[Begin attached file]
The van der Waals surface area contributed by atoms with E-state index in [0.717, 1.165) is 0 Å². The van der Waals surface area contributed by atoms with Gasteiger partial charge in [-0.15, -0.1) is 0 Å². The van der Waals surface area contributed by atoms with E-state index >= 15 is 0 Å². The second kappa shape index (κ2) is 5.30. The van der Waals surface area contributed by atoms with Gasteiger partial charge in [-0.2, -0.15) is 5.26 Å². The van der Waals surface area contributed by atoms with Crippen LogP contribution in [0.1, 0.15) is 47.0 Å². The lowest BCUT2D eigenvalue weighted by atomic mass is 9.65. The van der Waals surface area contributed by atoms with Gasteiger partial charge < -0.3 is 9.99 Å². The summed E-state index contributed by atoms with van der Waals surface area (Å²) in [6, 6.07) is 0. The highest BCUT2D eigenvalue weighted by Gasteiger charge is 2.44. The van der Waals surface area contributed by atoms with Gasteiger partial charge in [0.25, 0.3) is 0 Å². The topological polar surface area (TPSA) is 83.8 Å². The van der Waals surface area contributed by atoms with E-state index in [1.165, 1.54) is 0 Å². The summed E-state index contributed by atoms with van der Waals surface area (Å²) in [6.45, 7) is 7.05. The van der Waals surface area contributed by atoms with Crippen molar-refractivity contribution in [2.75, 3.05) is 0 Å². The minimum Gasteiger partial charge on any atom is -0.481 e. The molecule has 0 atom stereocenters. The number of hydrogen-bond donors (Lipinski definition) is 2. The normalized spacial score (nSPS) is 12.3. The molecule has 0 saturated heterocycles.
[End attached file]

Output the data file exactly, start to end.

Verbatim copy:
The van der Waals surface area contributed by atoms with E-state index in [0.717, 1.165) is 0 Å². The van der Waals surface area contributed by atoms with Gasteiger partial charge in [-0.15, -0.1) is 0 Å². The van der Waals surface area contributed by atoms with E-state index >= 15 is 0 Å². The second kappa shape index (κ2) is 5.30. The van der Waals surface area contributed by atoms with Gasteiger partial charge in [-0.2, -0.15) is 5.26 Å². The van der Waals surface area contributed by atoms with Crippen LogP contribution in [0.1, 0.15) is 47.0 Å². The lowest BCUT2D eigenvalue weighted by atomic mass is 9.65. The van der Waals surface area contributed by atoms with Gasteiger partial charge < -0.3 is 9.99 Å². The summed E-state index contributed by atoms with van der Waals surface area (Å²) in [6, 6.07) is 0. The highest BCUT2D eigenvalue weighted by Gasteiger charge is 2.44. The van der Waals surface area contributed by atoms with Gasteiger partial charge in [0.25, 0.3) is 0 Å². The topological polar surface area (TPSA) is 83.8 Å². The van der Waals surface area contributed by atoms with E-state index in [1.165, 1.54) is 0 Å². The summed E-state index contributed by atoms with van der Waals surface area (Å²) in [6.45, 7) is 7.05. The van der Waals surface area contributed by atoms with Crippen molar-refractivity contribution in [2.75, 3.05) is 0 Å². The minimum Gasteiger partial charge on any atom is -0.481 e. The molecule has 0 atom stereocenters. The number of hydrogen-bond donors (Lipinski definition) is 2. The normalized spacial score (nSPS) is 12.3. The molecule has 0 saturated heterocycles.